For many Americans, Iran is barely on the radar screen. They confuse Iran with its neighbor, Iraq, and they tend to think of Iran as an Arab country.
In fact, Iran is not an Arab nation. Iran is the descendant of ancient Persia. The official language of Iran is not Arabic but modern Persian, also known as Farsi.
Though Iran is a Muslim majority nation, most Iranian Muslims are Shia Muslims, a minority in Islam. It differs from nations like Saudi Arabia, where the majority are Sunni Muslims. The division goes back centuries to disagreement over the successor to Mohammad .
American feelings about Iran are mixed with the horror of 9/11 and other terrorist activities. While Iran is certainly implicated in upheavals and bloodshed in the Middle East, none of the 9/ll terrorists were Iranians. Fifteen were Saudi Arabians and the others came from the United Arab Emirates, Egypt, and Lebanon.
Columbia University professor Gary Sick served under President Jimmy Carter while American diplomats were hostages in Iran (1979-1981). In writing my novel If Winter Comes, set during that period, I read his book, All Fall Down: America’s Tragic Encounter with Iran, during my research.
In a recent article in The Foreign Service Journal, Sick highlights Iran’s unique culture, going back 2,500 years. Also unique among most Middle Eastern nations, “Iran has experienced at least five major political upheavals in just 100 years” and has “a remarkable record of political activism.” (“Iran Inside and Out,” October 2017)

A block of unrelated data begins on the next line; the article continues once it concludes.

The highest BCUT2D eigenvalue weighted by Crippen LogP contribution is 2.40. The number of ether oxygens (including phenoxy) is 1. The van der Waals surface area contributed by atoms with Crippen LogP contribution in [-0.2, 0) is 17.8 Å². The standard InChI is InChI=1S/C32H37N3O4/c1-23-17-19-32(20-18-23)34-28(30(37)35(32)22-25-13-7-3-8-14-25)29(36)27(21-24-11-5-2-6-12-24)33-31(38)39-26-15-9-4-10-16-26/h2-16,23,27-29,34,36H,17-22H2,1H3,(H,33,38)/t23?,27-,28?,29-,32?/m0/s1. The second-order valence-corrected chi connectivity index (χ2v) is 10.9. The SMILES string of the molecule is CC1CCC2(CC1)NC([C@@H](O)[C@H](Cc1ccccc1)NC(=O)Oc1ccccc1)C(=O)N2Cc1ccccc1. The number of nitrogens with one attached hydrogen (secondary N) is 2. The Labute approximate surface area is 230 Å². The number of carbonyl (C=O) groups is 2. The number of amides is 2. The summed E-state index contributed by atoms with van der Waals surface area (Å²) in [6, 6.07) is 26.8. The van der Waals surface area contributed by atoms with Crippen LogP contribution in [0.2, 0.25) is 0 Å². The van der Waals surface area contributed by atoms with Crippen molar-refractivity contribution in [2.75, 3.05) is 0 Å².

Religious leaders exert outsize influence over who competes in Iranian elections. Nevertheless, Iran has a more active record of political engagement than many of its neighbors. All Iranian citizens can vote. Regular elections are held for presidential, parliamentary, and municipal offices.
Reform minded candidates do manage to make it through the process. The current president, Hassan Rouhani, is a reformist, though he does not hesitate to stand up for his country in verbal battles with President Donald Trump.
Americans would profit by a deeper understanding of this fascinating country and the complex negotiations that led to the Iranian nuclear deal. Iran, more than many Middle Eastern nations, holds promise of change. We should not lightly dismiss our agreement with them.